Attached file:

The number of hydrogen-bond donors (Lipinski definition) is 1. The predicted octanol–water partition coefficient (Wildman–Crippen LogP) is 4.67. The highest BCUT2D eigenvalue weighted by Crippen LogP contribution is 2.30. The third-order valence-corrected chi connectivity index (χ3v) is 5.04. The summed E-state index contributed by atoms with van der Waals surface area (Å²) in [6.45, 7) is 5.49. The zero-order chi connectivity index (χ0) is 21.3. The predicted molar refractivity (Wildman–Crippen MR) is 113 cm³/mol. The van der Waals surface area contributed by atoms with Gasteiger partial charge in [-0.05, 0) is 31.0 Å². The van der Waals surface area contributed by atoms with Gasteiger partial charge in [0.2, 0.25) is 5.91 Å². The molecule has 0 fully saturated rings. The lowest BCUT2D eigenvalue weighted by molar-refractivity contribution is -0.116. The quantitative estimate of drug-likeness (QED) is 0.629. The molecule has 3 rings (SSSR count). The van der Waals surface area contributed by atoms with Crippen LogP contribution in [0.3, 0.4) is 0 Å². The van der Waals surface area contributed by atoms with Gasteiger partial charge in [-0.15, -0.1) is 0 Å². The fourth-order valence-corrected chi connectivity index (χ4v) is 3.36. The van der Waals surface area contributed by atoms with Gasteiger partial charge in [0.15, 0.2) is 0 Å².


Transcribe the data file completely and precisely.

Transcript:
The number of hydrogen-bond donors (Lipinski definition) is 1. The predicted octanol–water partition coefficient (Wildman–Crippen LogP) is 4.67. The highest BCUT2D eigenvalue weighted by Crippen LogP contribution is 2.30. The third-order valence-corrected chi connectivity index (χ3v) is 5.04. The summed E-state index contributed by atoms with van der Waals surface area (Å²) in [6.45, 7) is 5.49. The zero-order chi connectivity index (χ0) is 21.3. The predicted molar refractivity (Wildman–Crippen MR) is 113 cm³/mol. The van der Waals surface area contributed by atoms with Gasteiger partial charge in [-0.05, 0) is 31.0 Å². The van der Waals surface area contributed by atoms with Gasteiger partial charge in [0.2, 0.25) is 5.91 Å². The molecule has 0 fully saturated rings. The lowest BCUT2D eigenvalue weighted by molar-refractivity contribution is -0.116. The quantitative estimate of drug-likeness (QED) is 0.629. The molecule has 3 rings (SSSR count). The van der Waals surface area contributed by atoms with Crippen LogP contribution in [0.3, 0.4) is 0 Å². The van der Waals surface area contributed by atoms with Gasteiger partial charge in [-0.15, -0.1) is 0 Å². The fourth-order valence-corrected chi connectivity index (χ4v) is 3.36. The van der Waals surface area contributed by atoms with Gasteiger partial charge in [0.15, 0.2) is 0 Å².